After the show ended, the crew was hard at work getting repairs done to the Rammunition machine, minus the front fiberglass, I had a chance to chat a bit with Dishman, and again the day after. Dishman actually said he had no idea the wheel snapped off until the truck came back down on the tires, and that was the reason he ultimately rolled. Had the assembly stayed on, he said that a chance to power out was still in play, since the R.I.I. wasn’t hit.
The amazing part of the roll, even with what seemed to be a severe wreck, the damage was minimal. Aside from the hub assembly and planetary, which was still intact since the breakage was behind the wheel restraint, the truck was still intact. Dishman finished out the weekend without any more trouble, although he had a slightly better view with the front clip no longer bolted on.
Dishman recovered from that roll, and continued racing with the Hall Brothers until the end of 2019. But, he wasn’t the only one to go for a wild ride at the fairgrounds.
Up until the 2015 season, the Bloomsburg jamboree was an event where Mark Hall seemed to at least one time, have it under lock and key. In 2002, the Hall Brothers team officially got a big-name sponsor with Dodge, who was at the time looking to fully get back into the monster industry. After several years of running a Ram body, the sponsorship became official when the Raminator and Rammunition came to life.
So, how exactly does this apply to Bloomsburg? Between 2002 and 2014, at least one of the racing programs was won by Hall in the Raminator. At the 2002 show, he actually stepped into the team truck of Rammunition to freestyle when his truck went down due to engine woes, and a few years later the team hauled in a backup truck for him to finish out the weekend. No matter the instance, Hall somehow found a way to make it work, and kept a streak going for 12 years. But, that streak ended in 2015, and it continued through 2016, and in 2017 HBR was not at the jamborees.
That streak seemed to be continuing the following year, as Hall went 0-for-2 through the first two events. Come Sunday, his streak was on the verge of continuing as he lined up against Christian Norman in Bigfoot. But, Hall was not going to yield that easily, especially against a rival team.
Hall launched hard, with Norman getting the slight jump, but Hall was pulling hard and was doing so with a slight fishtail. He hammered the final jump, slightly sideways, but did so in victory.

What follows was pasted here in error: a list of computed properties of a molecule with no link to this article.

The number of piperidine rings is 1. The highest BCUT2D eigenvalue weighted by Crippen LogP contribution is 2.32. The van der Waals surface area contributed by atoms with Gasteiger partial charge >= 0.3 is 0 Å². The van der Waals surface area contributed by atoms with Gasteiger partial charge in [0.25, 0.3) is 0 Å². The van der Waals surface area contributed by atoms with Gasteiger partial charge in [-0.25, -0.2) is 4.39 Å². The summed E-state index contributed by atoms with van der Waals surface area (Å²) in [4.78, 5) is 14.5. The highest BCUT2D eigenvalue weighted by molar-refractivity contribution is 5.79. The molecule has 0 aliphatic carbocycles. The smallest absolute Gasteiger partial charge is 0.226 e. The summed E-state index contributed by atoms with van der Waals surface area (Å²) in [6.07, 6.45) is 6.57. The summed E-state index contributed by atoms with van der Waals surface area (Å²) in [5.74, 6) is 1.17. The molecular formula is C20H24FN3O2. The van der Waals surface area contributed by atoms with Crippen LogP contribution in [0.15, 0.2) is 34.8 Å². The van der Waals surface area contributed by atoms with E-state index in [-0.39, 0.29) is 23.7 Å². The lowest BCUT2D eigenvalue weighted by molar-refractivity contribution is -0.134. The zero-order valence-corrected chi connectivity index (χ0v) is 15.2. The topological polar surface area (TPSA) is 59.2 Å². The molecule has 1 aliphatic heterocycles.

But, it came at a heavy cost.
When Hall’s truck landed, it bucked like a bull at the rodeo onto the right side. Hall kept in the throttle as long as he could, but the front tire suddenly hooked a rut and the Raminator went for a ride. The cartwheel that ensuded shed body parts, flattened a tire, at least partially, and finally came to rest on the right side. Norman, who ultimately slowed up because of breakage of his own, quickly got out of his Bigfoot and ran to his fellow competitor, who at one time was also his boss.
The second set of hands was a big help, since Hall took a few moments to get himself together before climbing out of the truck.
As the safety crew rolled his truck back on the tires, the damage was actually slight. Body panels were broken off, mounts were broken, and a flat tire were the lone damage. The actual chassis structure was intact, and that meant he still had a chance to race on, as the entire HBR crew dove in to fix the machine.
Not only was it fixed, but Hall managed to make it to the finals against his teammate, Kurt Kraehmer, and took the victory, ending a losing skid at a place he always enjoyed being at, while doing so in a truck that looked like it had been used in Smokey and the Bandit 3, when Beaufort T. Justice’s car was just a frame, an engine, tires, and his son holding up the lights.
But, a win is a win, and he was grateful to leave the jamboree with a truck intact, even if the fiberglass was not.
Although this is not the “methanol medicine” or “monster therapy” that many fans are wanting right now, it is at least something. Another edition of Horsepower Rewind is coming soon, so that everyone can have some kind of excitement for when the industry picks back up.